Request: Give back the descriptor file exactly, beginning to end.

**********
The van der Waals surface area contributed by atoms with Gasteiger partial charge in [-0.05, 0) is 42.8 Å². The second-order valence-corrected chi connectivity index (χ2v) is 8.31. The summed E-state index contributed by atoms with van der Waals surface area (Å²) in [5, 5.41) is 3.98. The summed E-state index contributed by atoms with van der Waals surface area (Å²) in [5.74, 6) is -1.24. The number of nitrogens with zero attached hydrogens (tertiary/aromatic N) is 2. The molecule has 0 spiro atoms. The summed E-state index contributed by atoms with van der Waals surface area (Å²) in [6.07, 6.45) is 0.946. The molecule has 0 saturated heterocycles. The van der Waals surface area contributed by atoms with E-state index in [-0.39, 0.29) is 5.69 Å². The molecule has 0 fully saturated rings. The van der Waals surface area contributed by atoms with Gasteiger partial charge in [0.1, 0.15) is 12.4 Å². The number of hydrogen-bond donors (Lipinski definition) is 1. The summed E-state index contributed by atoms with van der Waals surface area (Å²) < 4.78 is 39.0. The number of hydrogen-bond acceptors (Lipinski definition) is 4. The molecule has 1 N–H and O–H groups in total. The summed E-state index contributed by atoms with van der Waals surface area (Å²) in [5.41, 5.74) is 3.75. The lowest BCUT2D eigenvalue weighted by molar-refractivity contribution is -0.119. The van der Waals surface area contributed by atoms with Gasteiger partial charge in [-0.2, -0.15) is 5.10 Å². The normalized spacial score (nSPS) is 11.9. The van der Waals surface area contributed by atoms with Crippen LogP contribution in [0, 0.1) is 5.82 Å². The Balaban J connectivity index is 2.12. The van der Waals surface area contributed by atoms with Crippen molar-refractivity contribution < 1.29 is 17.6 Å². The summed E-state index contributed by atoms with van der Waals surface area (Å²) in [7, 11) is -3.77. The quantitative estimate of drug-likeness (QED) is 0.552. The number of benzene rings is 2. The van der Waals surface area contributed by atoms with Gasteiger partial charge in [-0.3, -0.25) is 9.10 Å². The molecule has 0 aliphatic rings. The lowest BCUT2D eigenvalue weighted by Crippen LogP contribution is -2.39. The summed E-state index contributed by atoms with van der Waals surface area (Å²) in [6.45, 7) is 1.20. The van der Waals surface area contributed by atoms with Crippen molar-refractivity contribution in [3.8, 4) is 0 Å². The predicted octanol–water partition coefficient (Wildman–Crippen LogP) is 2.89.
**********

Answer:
The van der Waals surface area contributed by atoms with Gasteiger partial charge in [-0.05, 0) is 42.8 Å². The second-order valence-corrected chi connectivity index (χ2v) is 8.31. The summed E-state index contributed by atoms with van der Waals surface area (Å²) in [5, 5.41) is 3.98. The summed E-state index contributed by atoms with van der Waals surface area (Å²) in [5.74, 6) is -1.24. The number of nitrogens with zero attached hydrogens (tertiary/aromatic N) is 2. The molecule has 0 spiro atoms. The summed E-state index contributed by atoms with van der Waals surface area (Å²) in [6.07, 6.45) is 0.946. The molecule has 0 saturated heterocycles. The van der Waals surface area contributed by atoms with E-state index in [-0.39, 0.29) is 5.69 Å². The molecule has 0 fully saturated rings. The van der Waals surface area contributed by atoms with Gasteiger partial charge in [0.1, 0.15) is 12.4 Å². The number of hydrogen-bond donors (Lipinski definition) is 1. The summed E-state index contributed by atoms with van der Waals surface area (Å²) < 4.78 is 39.0. The number of hydrogen-bond acceptors (Lipinski definition) is 4. The molecule has 1 N–H and O–H groups in total. The summed E-state index contributed by atoms with van der Waals surface area (Å²) in [5.41, 5.74) is 3.75. The lowest BCUT2D eigenvalue weighted by molar-refractivity contribution is -0.119. The van der Waals surface area contributed by atoms with Gasteiger partial charge in [-0.2, -0.15) is 5.10 Å². The normalized spacial score (nSPS) is 11.9. The van der Waals surface area contributed by atoms with Crippen LogP contribution in [0, 0.1) is 5.82 Å². The Balaban J connectivity index is 2.12. The van der Waals surface area contributed by atoms with Crippen molar-refractivity contribution < 1.29 is 17.6 Å². The summed E-state index contributed by atoms with van der Waals surface area (Å²) in [7, 11) is -3.77. The quantitative estimate of drug-likeness (QED) is 0.552. The number of benzene rings is 2. The van der Waals surface area contributed by atoms with Gasteiger partial charge in [-0.3, -0.25) is 9.10 Å². The molecule has 0 aliphatic rings. The lowest BCUT2D eigenvalue weighted by Crippen LogP contribution is -2.39. The summed E-state index contributed by atoms with van der Waals surface area (Å²) in [6.45, 7) is 1.20. The van der Waals surface area contributed by atoms with Crippen molar-refractivity contribution in [3.8, 4) is 0 Å². The predicted octanol–water partition coefficient (Wildman–Crippen LogP) is 2.89.